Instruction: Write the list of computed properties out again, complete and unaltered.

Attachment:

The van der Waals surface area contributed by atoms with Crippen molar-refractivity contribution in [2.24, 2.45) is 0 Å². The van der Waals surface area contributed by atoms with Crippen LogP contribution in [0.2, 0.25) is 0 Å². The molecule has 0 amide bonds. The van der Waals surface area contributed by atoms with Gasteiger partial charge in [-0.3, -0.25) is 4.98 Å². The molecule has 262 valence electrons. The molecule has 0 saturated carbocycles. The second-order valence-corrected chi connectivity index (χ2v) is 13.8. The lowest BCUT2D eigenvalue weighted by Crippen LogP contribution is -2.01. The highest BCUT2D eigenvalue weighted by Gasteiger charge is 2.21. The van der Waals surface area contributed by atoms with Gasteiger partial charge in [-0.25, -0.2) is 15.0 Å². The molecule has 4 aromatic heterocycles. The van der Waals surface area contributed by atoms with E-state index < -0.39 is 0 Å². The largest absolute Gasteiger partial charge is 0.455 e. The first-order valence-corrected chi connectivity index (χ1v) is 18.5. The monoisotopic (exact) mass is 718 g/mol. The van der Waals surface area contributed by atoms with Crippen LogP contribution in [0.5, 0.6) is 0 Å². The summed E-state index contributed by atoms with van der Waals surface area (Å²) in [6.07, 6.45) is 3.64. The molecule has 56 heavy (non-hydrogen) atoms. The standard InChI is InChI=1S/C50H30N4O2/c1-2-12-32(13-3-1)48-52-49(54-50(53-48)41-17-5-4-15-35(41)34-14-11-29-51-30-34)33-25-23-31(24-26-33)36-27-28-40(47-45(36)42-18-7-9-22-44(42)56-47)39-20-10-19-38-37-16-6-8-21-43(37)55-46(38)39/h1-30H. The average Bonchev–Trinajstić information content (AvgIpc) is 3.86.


The van der Waals surface area contributed by atoms with Crippen molar-refractivity contribution in [2.24, 2.45) is 0 Å². The van der Waals surface area contributed by atoms with Crippen LogP contribution in [0.2, 0.25) is 0 Å². The molecule has 0 amide bonds. The van der Waals surface area contributed by atoms with Gasteiger partial charge in [-0.3, -0.25) is 4.98 Å². The molecule has 262 valence electrons. The molecule has 0 saturated carbocycles. The second-order valence-corrected chi connectivity index (χ2v) is 13.8. The lowest BCUT2D eigenvalue weighted by Crippen LogP contribution is -2.01. The highest BCUT2D eigenvalue weighted by Gasteiger charge is 2.21. The van der Waals surface area contributed by atoms with Gasteiger partial charge in [-0.25, -0.2) is 15.0 Å². The molecule has 4 aromatic heterocycles. The van der Waals surface area contributed by atoms with E-state index < -0.39 is 0 Å². The largest absolute Gasteiger partial charge is 0.455 e. The first-order valence-corrected chi connectivity index (χ1v) is 18.5. The monoisotopic (exact) mass is 718 g/mol. The van der Waals surface area contributed by atoms with Crippen LogP contribution in [0.5, 0.6) is 0 Å². The summed E-state index contributed by atoms with van der Waals surface area (Å²) in [6.07, 6.45) is 3.64. The molecule has 56 heavy (non-hydrogen) atoms. The standard InChI is InChI=1S/C50H30N4O2/c1-2-12-32(13-3-1)48-52-49(54-50(53-48)41-17-5-4-15-35(41)34-14-11-29-51-30-34)33-25-23-31(24-26-33)36-27-28-40(47-45(36)42-18-7-9-22-44(42)56-47)39-20-10-19-38-37-16-6-8-21-43(37)55-46(38)39/h1-30H. The average Bonchev–Trinajstić information content (AvgIpc) is 3.86.